Fish by Mitch Tonks, photography by Chris Terry. I admit that I have become a big fan of Chris Terry‘s photography since seeing some of his work in Jamie Magazine earlier this year, so “Photography by Chris Terry” drew me to this book. The scope of Fish is not as rich as the Songs of Sapa in terms of geographic and cultural exploration. But Tonks covers fish as thoroughly as Nguyen covers Vietnam, and the accompanying photography and illustrations never let you forget that the ‘Fish is the protagonist’. Images of the catch on the pier, whole fish, and the fishing village are all perfect to give the sense of the life that Tonks leads in Dartmouth, and his familiarity with fish from the catch to the plate. The prepared food is presented through crisp images which are styled without any distracting accessories. This is a comprehensive book about fish from A-Z: each entry contains a photo, tips for selecting the best specimen at the fishmonger, tips for preparing, and the name of the fish in different languages. (Very useful for me as I am kind of split between Italian and English in my fish nomenclature and this helped fill the gaps!!) It’s one of the most useful books I own, and it really does stand out from the crowd of books on this subject, and in general as a well written and well produced reference book that doubles as a cookbook. (or vice versa?)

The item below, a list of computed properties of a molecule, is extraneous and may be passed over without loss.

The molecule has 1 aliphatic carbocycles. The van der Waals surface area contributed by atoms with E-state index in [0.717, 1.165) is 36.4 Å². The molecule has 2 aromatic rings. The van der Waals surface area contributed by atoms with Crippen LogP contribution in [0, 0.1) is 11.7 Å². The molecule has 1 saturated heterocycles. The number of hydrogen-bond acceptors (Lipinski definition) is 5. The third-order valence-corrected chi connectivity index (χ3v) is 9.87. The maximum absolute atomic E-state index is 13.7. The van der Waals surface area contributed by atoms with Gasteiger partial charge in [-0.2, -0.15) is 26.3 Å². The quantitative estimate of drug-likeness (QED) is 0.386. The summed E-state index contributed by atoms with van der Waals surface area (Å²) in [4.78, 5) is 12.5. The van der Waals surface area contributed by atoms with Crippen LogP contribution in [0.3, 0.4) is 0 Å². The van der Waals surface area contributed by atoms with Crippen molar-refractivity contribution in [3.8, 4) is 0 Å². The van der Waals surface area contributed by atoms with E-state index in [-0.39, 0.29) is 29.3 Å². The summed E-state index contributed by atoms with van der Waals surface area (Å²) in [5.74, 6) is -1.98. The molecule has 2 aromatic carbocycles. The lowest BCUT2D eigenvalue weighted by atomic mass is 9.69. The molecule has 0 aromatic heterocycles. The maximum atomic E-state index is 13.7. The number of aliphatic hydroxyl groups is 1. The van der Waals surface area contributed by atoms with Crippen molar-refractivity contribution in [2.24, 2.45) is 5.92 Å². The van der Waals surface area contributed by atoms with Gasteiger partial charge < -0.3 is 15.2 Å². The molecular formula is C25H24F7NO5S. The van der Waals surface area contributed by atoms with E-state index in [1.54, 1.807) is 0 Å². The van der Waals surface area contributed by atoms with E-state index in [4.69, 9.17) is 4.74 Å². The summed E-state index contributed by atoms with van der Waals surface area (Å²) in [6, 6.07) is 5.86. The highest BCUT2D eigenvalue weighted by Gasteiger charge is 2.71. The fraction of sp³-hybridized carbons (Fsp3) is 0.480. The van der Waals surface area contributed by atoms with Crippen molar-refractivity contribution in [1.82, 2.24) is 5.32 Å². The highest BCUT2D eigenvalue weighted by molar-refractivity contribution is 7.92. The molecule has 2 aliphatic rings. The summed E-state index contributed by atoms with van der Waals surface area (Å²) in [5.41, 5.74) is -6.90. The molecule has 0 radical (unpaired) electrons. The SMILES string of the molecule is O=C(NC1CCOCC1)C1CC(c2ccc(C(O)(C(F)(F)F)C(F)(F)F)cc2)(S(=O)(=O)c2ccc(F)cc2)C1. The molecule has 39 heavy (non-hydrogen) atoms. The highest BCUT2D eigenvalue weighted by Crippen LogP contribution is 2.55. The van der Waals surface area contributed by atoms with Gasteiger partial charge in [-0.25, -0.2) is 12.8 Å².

Cooking with Friends by Gordon Ramsay, photography by Ditte Isager. We’ve seen Ditte’s work on the In the Kitchen With column, and I have made reference to this book before. I will write about it again. It’s amazing. Ditte has her own style, her own unique photographic signature. It’s hard to point to a single image in this book that stands out because they are all amazing. I’ve had this book for a year and haven’t cooked from it because I always look at the pictures and don’t want to get it dirty!